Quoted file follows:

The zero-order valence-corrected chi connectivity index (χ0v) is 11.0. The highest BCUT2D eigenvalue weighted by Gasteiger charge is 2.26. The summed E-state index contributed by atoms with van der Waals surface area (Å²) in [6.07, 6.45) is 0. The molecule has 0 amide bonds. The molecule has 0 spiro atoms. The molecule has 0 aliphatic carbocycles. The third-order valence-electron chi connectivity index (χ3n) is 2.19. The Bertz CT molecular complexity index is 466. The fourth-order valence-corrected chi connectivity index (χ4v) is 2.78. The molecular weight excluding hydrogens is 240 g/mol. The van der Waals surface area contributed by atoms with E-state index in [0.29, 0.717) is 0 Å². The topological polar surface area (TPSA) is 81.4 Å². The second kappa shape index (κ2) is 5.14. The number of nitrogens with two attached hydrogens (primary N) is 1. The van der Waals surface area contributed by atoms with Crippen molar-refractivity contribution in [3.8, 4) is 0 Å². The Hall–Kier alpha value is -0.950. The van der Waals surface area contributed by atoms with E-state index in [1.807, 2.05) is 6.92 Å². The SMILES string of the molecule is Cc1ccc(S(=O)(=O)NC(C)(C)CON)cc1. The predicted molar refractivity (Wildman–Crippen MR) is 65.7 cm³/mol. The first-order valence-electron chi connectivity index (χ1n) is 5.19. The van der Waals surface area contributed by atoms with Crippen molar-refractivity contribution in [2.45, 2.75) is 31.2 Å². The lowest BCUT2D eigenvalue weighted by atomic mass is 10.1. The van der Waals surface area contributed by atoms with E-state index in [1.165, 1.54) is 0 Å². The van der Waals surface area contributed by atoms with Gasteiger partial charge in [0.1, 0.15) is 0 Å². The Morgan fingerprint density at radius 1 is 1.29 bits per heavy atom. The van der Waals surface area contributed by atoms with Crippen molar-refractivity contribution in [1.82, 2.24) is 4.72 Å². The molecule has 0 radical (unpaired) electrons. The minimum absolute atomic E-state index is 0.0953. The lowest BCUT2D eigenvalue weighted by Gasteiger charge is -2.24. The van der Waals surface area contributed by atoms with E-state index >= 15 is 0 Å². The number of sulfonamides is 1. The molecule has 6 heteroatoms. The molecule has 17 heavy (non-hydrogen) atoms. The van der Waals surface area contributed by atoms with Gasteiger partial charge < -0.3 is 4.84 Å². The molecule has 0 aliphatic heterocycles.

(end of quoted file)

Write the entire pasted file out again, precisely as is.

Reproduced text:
The zero-order valence-corrected chi connectivity index (χ0v) is 11.0. The highest BCUT2D eigenvalue weighted by Gasteiger charge is 2.26. The summed E-state index contributed by atoms with van der Waals surface area (Å²) in [6.07, 6.45) is 0. The molecule has 0 amide bonds. The molecule has 0 spiro atoms. The molecule has 0 aliphatic carbocycles. The third-order valence-electron chi connectivity index (χ3n) is 2.19. The Bertz CT molecular complexity index is 466. The fourth-order valence-corrected chi connectivity index (χ4v) is 2.78. The molecular weight excluding hydrogens is 240 g/mol. The van der Waals surface area contributed by atoms with E-state index in [0.29, 0.717) is 0 Å². The topological polar surface area (TPSA) is 81.4 Å². The second kappa shape index (κ2) is 5.14. The number of nitrogens with two attached hydrogens (primary N) is 1. The van der Waals surface area contributed by atoms with Crippen molar-refractivity contribution in [3.8, 4) is 0 Å². The Hall–Kier alpha value is -0.950. The van der Waals surface area contributed by atoms with E-state index in [1.807, 2.05) is 6.92 Å². The SMILES string of the molecule is Cc1ccc(S(=O)(=O)NC(C)(C)CON)cc1. The predicted molar refractivity (Wildman–Crippen MR) is 65.7 cm³/mol. The first-order valence-electron chi connectivity index (χ1n) is 5.19. The van der Waals surface area contributed by atoms with Crippen molar-refractivity contribution in [2.45, 2.75) is 31.2 Å². The lowest BCUT2D eigenvalue weighted by atomic mass is 10.1. The van der Waals surface area contributed by atoms with E-state index in [1.165, 1.54) is 0 Å². The van der Waals surface area contributed by atoms with Gasteiger partial charge in [0.1, 0.15) is 0 Å². The Morgan fingerprint density at radius 1 is 1.29 bits per heavy atom. The van der Waals surface area contributed by atoms with Crippen molar-refractivity contribution in [1.82, 2.24) is 4.72 Å². The molecule has 0 radical (unpaired) electrons. The minimum absolute atomic E-state index is 0.0953. The lowest BCUT2D eigenvalue weighted by Gasteiger charge is -2.24. The van der Waals surface area contributed by atoms with E-state index >= 15 is 0 Å². The number of sulfonamides is 1. The molecule has 6 heteroatoms. The molecule has 17 heavy (non-hydrogen) atoms. The van der Waals surface area contributed by atoms with Gasteiger partial charge < -0.3 is 4.84 Å². The molecule has 0 aliphatic heterocycles.